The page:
Photo by Jeremy Lishner on Unsplash

The war of art, the short version

In his book The War of Art, Steven Pressfield outlines his concept of “resistance” – the force that keeps each and everyone of us from doing what we feeling most called to do, whether it be write a book, run for office, ween off junk food, or run a marathon. The War of Art is the internal war we all must wage to overcome resistance and to step into what we are here to do.

The war of art, the longer version

According to Steven Pressfield, for almost all of us, there is a huge gap in our lives. It’s the gap between the life we live and the unlived life within us. We aspire to be one way (e.g., to write a book, to cure cancer, to run a marathon, etc.), but behave in another way. There is some project or endeavor we yearn for, but never quite make the time for. Something holds us back from living the life of our dreams: Resistance.

Resistance is that pervasive force that pushes back against our hopes and dreams. It tell us that we aren’t good enough, aren’t the special, that everyone will laugh at us if we try to give our gift to the world. It convinces us to not try or that we will try, but just not today. Resistance does everything it can to keep you from you doing your work. Resistance says you are better off not trying and keeping yourself safe from criticism and vulnerability than to dare to do what you feel called to.

For Pressfield, the war of art is the battle waged inside all creators to do their work, today, every day. Winning the war is not about producing high quality work. It’s not about finishing. It’s only about putting in the time to do the work, to get something on the page. When we sit down and just do the work, we automatically win.

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Ultimately, the goal is not to kill resistance, to never feel it. The goal is to keep on going in spite of the fear we feel or even to use it to our advantage. For Pressfield, resistance is almost a gift. When we feel resistance, we know we are on the right path. Resistance only shows up for the projects that feel so big and important and juicy that our ego is terrified by it. If we don’t feel resistance, then the project probably isn’t worth our time. Resistance is our North Star for identifying the projects that really light a fire in our souls.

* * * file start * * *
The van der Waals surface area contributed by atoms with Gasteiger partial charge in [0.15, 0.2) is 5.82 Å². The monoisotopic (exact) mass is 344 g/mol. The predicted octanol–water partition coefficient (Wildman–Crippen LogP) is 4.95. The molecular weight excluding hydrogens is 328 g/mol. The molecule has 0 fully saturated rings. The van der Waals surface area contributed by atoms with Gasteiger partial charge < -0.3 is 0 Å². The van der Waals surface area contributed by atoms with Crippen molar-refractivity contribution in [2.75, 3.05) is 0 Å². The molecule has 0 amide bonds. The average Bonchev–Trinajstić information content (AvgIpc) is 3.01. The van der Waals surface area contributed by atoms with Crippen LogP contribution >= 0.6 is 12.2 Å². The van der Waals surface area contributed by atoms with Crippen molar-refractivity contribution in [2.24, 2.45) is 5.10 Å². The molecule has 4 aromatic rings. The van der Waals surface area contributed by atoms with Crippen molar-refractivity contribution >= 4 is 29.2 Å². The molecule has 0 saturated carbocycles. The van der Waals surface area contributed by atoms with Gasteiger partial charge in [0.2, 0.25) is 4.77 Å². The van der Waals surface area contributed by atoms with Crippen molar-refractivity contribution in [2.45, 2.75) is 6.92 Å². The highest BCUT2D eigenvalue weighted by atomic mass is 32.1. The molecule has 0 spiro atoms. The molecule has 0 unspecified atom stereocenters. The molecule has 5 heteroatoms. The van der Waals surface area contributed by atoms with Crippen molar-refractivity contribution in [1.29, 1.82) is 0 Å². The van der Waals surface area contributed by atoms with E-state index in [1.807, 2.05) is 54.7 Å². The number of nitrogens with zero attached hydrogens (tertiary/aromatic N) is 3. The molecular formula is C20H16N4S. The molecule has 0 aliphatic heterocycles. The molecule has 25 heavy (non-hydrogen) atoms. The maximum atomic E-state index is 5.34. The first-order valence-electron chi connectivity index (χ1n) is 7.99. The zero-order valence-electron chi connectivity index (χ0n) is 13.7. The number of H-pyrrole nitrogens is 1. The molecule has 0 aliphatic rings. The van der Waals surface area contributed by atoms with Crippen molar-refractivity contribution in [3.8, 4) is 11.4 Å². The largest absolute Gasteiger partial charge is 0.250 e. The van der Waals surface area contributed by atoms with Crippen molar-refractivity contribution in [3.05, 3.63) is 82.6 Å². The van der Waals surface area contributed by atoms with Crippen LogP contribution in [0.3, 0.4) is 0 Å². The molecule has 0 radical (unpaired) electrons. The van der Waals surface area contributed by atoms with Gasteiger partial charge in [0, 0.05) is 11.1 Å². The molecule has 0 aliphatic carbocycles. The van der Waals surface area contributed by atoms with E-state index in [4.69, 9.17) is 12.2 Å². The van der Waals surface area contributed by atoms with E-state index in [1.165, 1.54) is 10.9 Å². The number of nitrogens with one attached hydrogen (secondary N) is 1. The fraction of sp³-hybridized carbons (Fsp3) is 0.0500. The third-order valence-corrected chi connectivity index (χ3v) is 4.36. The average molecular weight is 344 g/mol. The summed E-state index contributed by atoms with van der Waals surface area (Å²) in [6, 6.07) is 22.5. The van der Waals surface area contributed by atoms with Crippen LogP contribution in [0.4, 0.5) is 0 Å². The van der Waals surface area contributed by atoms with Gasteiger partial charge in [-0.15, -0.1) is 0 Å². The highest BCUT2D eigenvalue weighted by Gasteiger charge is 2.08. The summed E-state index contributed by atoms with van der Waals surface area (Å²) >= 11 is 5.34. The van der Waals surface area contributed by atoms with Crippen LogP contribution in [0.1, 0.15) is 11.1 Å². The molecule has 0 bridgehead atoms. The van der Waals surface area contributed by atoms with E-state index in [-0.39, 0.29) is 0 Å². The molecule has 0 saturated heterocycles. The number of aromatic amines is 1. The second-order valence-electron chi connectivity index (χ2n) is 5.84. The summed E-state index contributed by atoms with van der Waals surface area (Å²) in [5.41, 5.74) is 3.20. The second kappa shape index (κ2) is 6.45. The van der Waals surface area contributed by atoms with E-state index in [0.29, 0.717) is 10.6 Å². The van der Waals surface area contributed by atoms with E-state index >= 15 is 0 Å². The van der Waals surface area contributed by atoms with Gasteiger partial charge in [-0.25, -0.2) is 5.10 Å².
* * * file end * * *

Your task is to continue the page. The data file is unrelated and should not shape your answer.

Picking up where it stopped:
What’s the project that is so big, so juicy, so important, so scary that you’ve been avoiding it like the plague? What would it take for you to sit down right now, for 15 minutes, and make one step toward that goal, no matter how small or imperfect? Take just one step and you win today’s battle. Wake up tomorrow and do it again. That’s the war of art.

Recommended reading

The War of Art: Break Through the Blocks and Win Your Inner Creative Battles

by Steven Pressfield

What keeps so many of us from doing what we long to do? The War of Art emphasizes the resolve needed to recognize and overcome the obstacles of ambition and then effectively shows how to reach the highest level of creative discipline.

Peter Schulte is the founder and editor of Kindling. Peter is also Senior Digital Engagement Associate for the Pacific Institute and the UN Global Compact's CEO Water Mandate, connecting businesses to sustainable water practices. Peter holds a B.S. in Conservation and Resource Studies and a B.A. in Comparative Literature from University of California, Berkeley, and an M.B.A. in Sustainable Systems from Pinchot University. He lives in Bellingham, WA, USA with his wife, son, and cat.

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